Consulting During a Software Client’s Reorganization

My product team is a mix of Atomic and client individuals. We’ve worked in this blended manner for years. Now, our client’s business is consolidating, laying off individuals, and it could (probably will) impact our team. I’ve been through this before as a consultant, and it’s some of the hardest consulting work I’ve experienced. Ambitious goals are no match for the fear, uncertainty, doubt, and anger that plague this time. Yet, as a consultant, I’m still responsible for looking and planning ahead and keeping us focused on the right work, even during a software client’s reorganization.

Here’s what I’ve learned through these experiences.

Be empathetic.

People at risk of losing their jobs will likely feel all sorts of emotions throughout the day. This can manifest in a lack of engagement, quick retorts that are less tactful than usual, and decisions or behaviors that are uncharacteristic.

I’ve found it helpful to:

  • Go above and beyond providing valuable context to the meeting or question at hand.
  • Seek to understand why. If a decision is unusual, ask clarifying questions. If the request doesn’t make sense, have a conversation to get to the heart of the concern.
  • Be flexible and adapt, move meetings if someone needs time.

Keep it simple.

A preoccupied mind makes it 10 times harder to do the mental gymnastics that are often required with our work. Thinking of edge cases, trade-offs, or long-term impacts can get to be too much.

Sometimes the easiest path through is the best one, right now. Teams can also make things easier by distilling down options to two, or better yet, one great recommendation to unblock complex questions.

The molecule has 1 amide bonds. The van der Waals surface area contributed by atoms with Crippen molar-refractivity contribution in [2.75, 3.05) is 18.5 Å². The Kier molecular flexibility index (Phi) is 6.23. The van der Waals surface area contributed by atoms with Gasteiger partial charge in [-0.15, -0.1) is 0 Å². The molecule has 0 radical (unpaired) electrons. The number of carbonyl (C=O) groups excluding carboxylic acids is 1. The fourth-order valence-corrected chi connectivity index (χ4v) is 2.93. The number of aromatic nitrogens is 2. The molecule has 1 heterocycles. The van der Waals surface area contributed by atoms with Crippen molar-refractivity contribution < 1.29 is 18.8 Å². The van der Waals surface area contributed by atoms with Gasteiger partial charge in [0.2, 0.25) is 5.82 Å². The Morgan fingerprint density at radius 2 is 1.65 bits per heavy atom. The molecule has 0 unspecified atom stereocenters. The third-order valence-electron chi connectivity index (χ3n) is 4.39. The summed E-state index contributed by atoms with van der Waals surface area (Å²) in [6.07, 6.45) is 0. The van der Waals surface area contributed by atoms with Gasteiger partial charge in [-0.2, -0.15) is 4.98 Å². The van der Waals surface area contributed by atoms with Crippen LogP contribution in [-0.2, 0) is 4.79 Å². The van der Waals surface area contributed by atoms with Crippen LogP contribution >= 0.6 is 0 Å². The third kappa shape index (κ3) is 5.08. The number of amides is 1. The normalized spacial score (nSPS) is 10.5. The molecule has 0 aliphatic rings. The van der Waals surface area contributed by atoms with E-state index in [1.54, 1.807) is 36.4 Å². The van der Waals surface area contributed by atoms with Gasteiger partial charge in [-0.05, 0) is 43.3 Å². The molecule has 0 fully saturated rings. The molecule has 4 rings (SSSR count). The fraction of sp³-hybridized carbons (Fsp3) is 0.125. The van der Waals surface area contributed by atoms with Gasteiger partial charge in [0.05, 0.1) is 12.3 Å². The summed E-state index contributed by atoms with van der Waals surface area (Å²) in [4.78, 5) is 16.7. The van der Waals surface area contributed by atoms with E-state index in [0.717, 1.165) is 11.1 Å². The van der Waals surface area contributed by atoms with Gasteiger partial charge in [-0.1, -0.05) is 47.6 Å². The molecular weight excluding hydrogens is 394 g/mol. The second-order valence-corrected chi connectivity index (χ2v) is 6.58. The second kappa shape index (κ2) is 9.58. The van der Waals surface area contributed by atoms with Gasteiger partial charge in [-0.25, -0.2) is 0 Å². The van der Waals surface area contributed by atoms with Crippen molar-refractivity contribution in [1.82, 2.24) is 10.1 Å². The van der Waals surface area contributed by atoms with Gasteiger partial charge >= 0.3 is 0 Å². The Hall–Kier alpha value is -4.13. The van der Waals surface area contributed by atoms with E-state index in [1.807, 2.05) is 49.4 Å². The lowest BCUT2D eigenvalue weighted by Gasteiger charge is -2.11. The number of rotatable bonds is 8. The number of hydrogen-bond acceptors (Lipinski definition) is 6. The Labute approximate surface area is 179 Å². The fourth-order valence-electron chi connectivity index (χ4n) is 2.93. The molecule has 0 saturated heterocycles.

Define your indicators.

Every project has risks, and during a software client’s reorganization, those risks increase. The key is to focus on what the team can control, identify the indicators, the canaries, that give signals as to when those risks might be coming true.

I’ve considered signals around:

  • If our throughput decreases, when will I know that a new plan or strategy is needed?
  • What will traditional agile metrics show about the team, the work, the pipeline, during this phase?
  • How might we know if leadership sees our project as core/important to the business post re-org?

Remember this, too, shall pass.

A software client’s reorganization can take a long time. It could be months if not more than a year from the time of the announcement to when the dust has settled. Most of us aren’t wired for this level of uncertainty.

I’ve found it helpful to “surf with bent knees” (as our own Elaine Ezekiel would say), meaning you should make some plans, but not too many. Things will change. As new information emerges, we will have new options and opportunities to be successful.

More than anything, what I’ve learned is to engage humbly, lift each other up, be reasonably ambitious, and support everyone in taking the time to restore so we can return to the good work that’s ahead.